Bed-side co-sleeper

Research has found that bed-sharing is associated with a baby experiencing an increased chance of SIDS or accidental death in particular circumstances.

These are a) If you smoke (or smoked in pregnancy), b) have recently drunk alcohol, or taken drugs or medications that make you sleepy or sleep more heavily than normal, and c) your baby was born prematurely or with low birth-weight.

In these circumstances, bed-side cots (also known as side-car cots/cribs) may provide a safer alternative to bed-sharing, and provide easy access for comforting and feeding your baby during the night.

What should I think about?

If your baby falls into one of the increased risk categories, you need to be careful not to bring your baby into bed and accidentally fall asleep.

Breastfeeders need to be especially aware of this, as breastfeeding makes both mums and babies sleepy.

Also, if you would prefer to avoid bed-sharing for any reason, but want to keep your baby close at night, a bed-side cot may be a suitable option.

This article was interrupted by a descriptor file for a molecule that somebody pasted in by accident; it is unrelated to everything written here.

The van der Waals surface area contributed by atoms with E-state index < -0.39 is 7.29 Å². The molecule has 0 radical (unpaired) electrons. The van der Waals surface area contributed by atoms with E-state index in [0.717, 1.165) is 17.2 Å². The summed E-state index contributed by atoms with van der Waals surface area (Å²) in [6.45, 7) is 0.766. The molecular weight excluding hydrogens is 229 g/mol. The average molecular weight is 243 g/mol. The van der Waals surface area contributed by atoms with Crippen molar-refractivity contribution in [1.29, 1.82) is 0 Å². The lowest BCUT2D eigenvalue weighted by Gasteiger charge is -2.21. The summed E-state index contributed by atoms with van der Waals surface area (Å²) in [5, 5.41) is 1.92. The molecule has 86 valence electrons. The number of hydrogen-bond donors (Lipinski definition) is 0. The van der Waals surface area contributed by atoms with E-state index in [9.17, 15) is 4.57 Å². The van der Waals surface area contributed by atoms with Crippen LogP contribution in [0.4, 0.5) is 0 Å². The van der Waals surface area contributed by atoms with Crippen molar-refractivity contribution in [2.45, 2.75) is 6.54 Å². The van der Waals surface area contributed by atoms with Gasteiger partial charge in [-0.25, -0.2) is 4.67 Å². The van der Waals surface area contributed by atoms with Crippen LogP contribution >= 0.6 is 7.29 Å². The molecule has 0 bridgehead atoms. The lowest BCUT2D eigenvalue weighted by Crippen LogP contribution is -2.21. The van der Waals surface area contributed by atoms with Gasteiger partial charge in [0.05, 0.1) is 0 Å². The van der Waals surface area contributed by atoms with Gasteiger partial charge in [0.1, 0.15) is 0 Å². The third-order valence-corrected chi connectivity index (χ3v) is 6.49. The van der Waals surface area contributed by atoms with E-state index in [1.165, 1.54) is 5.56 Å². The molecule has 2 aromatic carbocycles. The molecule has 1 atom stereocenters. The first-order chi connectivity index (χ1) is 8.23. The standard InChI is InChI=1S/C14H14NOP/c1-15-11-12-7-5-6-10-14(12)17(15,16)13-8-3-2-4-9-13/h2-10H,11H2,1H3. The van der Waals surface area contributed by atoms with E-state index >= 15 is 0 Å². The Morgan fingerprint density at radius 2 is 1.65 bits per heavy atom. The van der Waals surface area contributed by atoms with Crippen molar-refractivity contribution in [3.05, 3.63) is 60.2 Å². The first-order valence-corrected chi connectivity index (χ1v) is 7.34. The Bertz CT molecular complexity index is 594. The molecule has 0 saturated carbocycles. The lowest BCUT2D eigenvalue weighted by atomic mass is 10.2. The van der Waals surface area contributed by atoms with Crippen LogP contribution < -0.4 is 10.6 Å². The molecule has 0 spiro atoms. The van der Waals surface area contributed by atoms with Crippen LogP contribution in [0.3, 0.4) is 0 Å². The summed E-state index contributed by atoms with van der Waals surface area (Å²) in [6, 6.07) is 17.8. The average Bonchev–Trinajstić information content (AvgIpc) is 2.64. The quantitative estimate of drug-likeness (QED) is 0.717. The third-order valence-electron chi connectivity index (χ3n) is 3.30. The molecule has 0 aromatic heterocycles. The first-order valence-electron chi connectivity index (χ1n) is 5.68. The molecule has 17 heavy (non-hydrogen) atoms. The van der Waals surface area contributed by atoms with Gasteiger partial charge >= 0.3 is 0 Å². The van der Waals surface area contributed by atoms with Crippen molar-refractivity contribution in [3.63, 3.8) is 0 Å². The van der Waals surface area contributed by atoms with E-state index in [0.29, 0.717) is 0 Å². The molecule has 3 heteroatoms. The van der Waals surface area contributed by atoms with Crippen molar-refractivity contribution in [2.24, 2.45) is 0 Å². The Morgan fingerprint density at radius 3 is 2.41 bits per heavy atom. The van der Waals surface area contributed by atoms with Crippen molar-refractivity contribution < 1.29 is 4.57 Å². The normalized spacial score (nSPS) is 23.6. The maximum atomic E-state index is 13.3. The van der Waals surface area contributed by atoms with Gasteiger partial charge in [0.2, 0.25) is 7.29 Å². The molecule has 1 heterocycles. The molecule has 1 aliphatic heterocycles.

Bed-side/side-car cots (also known in the US as 'co-sleepers' are 3-sided cots or bassinets that are positioned next to the parents' bed, providing easy access to and contact with the baby while maintaining a separate sleep surface. A safe bed-side cot should fasten to the parents’ bed, or have locking wheels that prevent it from being accidentally moved away from the bed while the baby is inside. There should be no gap between the cot/crib and the bed. It should also include a detachable or move-able 4th wall that can be secured in place if the baby is left to sleep in the crib alone.

Sometimes parents make their own side-car cribs by removing the side-wall of a standard cot and somehow fastening the cot to the adult bed, but with the 4th side permanently removed from the cot it is not safe to leave a baby in it unattended.

There is no research that has explored whether one type of cot helps with feeding, sleep or safety more than another in the home. All of the research conducted on 3-sided cribs so far has examined their use in hospital postnatal wards only.